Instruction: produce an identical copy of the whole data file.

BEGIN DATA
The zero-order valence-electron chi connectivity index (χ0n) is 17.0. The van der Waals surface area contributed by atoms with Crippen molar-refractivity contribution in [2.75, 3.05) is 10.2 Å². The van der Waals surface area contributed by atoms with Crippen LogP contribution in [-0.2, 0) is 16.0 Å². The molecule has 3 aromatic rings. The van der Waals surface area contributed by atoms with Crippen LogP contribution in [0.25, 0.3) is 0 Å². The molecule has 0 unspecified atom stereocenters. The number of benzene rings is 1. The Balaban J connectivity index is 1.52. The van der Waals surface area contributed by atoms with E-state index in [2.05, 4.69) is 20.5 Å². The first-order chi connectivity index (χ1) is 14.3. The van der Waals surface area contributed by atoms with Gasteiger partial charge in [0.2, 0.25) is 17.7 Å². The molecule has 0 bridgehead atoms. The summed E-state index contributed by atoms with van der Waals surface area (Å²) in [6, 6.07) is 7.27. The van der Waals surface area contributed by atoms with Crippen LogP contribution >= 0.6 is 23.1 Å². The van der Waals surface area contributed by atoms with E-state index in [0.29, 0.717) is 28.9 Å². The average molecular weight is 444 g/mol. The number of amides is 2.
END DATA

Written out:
The zero-order valence-electron chi connectivity index (χ0n) is 17.0. The van der Waals surface area contributed by atoms with Crippen molar-refractivity contribution in [2.75, 3.05) is 10.2 Å². The van der Waals surface area contributed by atoms with Crippen LogP contribution in [-0.2, 0) is 16.0 Å². The molecule has 3 aromatic rings. The van der Waals surface area contributed by atoms with Crippen LogP contribution in [0.25, 0.3) is 0 Å². The molecule has 0 unspecified atom stereocenters. The number of benzene rings is 1. The Balaban J connectivity index is 1.52. The van der Waals surface area contributed by atoms with E-state index in [2.05, 4.69) is 20.5 Å². The first-order chi connectivity index (χ1) is 14.3. The van der Waals surface area contributed by atoms with Gasteiger partial charge in [0.2, 0.25) is 17.7 Å². The molecule has 0 bridgehead atoms. The summed E-state index contributed by atoms with van der Waals surface area (Å²) in [6, 6.07) is 7.27. The van der Waals surface area contributed by atoms with Crippen LogP contribution >= 0.6 is 23.1 Å². The van der Waals surface area contributed by atoms with E-state index in [0.29, 0.717) is 28.9 Å². The average molecular weight is 444 g/mol. The number of amides is 2.